Ring spot virus (PRSV) is the most destructive disease of papaya in India. PRSV is spread (transmitted) among papaya plants by mechanical activities like pruning, as it is transmitted through the sap.
Numerous aphid species like Myzus persicae, Aphis craccivora, and Aphis gossypii spread this infestation. Seed transmission has not been detected.
Initial symptoms appear as a light and dark green mosaic pattern on the leaves. Later on the leaves show a marked distortion and reduction in leaf area. Water soaked oily streaks get formed both on the petioles and on the upper parts of the trunk. Flower and fruit drop is noticed.
Pale green patches appear on the young fruits. Fruits from infected trees show bumps / raised projections similar to those observed on fruits from plants suffering from boron deficiency. Characteristic ‘ring spots’, which form the basis for the disease name start appearing on the fruit,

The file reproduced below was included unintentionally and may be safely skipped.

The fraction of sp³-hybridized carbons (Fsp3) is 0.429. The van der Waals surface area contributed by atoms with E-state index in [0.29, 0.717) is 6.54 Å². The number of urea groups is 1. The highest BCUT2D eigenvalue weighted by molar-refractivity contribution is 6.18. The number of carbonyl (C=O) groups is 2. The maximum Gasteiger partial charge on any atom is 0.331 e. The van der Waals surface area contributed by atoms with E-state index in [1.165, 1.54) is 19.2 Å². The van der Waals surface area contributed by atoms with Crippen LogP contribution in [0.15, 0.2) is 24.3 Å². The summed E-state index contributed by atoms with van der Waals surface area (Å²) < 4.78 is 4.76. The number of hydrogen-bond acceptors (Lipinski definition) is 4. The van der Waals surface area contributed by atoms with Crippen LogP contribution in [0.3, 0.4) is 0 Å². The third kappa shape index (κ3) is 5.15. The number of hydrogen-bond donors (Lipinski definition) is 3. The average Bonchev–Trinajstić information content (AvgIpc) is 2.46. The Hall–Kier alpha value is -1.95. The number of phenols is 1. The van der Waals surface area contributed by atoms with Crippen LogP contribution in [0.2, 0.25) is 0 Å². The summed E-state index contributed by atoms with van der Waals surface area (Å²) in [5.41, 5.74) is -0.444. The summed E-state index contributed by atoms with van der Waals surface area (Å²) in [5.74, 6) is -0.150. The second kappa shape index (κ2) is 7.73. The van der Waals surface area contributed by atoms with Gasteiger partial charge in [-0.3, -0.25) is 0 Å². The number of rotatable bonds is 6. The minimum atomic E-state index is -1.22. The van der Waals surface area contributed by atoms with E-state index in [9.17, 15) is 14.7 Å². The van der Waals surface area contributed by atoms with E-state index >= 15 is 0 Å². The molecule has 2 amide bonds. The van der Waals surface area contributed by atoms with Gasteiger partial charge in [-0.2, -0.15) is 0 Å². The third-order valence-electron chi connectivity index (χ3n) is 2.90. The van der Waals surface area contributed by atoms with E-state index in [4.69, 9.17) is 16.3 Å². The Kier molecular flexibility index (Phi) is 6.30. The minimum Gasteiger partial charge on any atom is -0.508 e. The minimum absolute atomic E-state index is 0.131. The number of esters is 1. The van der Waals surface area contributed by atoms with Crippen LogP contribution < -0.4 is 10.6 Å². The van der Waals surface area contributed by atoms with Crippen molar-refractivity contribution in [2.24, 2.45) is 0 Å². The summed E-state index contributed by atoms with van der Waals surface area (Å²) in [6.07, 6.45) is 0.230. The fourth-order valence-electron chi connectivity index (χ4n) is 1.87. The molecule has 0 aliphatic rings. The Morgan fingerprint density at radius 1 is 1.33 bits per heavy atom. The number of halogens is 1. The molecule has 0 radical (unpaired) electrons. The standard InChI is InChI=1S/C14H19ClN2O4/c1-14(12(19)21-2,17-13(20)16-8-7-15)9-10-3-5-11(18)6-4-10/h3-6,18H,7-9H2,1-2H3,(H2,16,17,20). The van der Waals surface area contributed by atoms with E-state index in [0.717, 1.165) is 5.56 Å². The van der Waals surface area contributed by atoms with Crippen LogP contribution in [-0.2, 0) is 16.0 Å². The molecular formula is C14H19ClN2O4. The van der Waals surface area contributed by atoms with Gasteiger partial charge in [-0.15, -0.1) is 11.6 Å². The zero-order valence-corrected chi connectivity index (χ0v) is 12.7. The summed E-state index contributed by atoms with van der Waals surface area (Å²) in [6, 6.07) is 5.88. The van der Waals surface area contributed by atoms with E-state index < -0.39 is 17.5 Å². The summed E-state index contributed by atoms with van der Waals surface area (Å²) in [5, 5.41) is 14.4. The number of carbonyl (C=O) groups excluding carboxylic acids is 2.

Number of rings on the fruit varies and the rings become less distinct as the fruit matures and yellows. Fruit yield from infected plants is lower when compared to healthy plants. Infection at early stages does not produce an economical crop.
Once the symptoms have become prominent in the field it would have become too late to spray for aphids as the disease would have already been transmitted to nearby plants.
In order to implement successful vector control, frequent preventive sprays are required. Regular monthly sprays of insecticide (75 ml / 100 L) of water and Multi Micronutrient sprays (0.1 per cent) or Soluble Boron (0.01 per cent) can be done at monthly intervals.
Barrier crops like Jowar / Maize should be sown densely along the perimeter one month before papaya transplanting. Plastic silver coloured mulch should be laid on the field. One year crop schedule to maximise production can be attempted in areas with severe PRSV infection.
Disease transmission can occur when infected seedlings are used. Hence nurseries should be raised under insect proof net cover.
(Dr. Duleep Kumar Samuel, Senior scientist and Dr .Krishna Reddy, Director, The Virology Lab, Division of Plant Pathology, Indian Institute of Horticultural Research, Bangalore , email: firstname.lastname@example.org)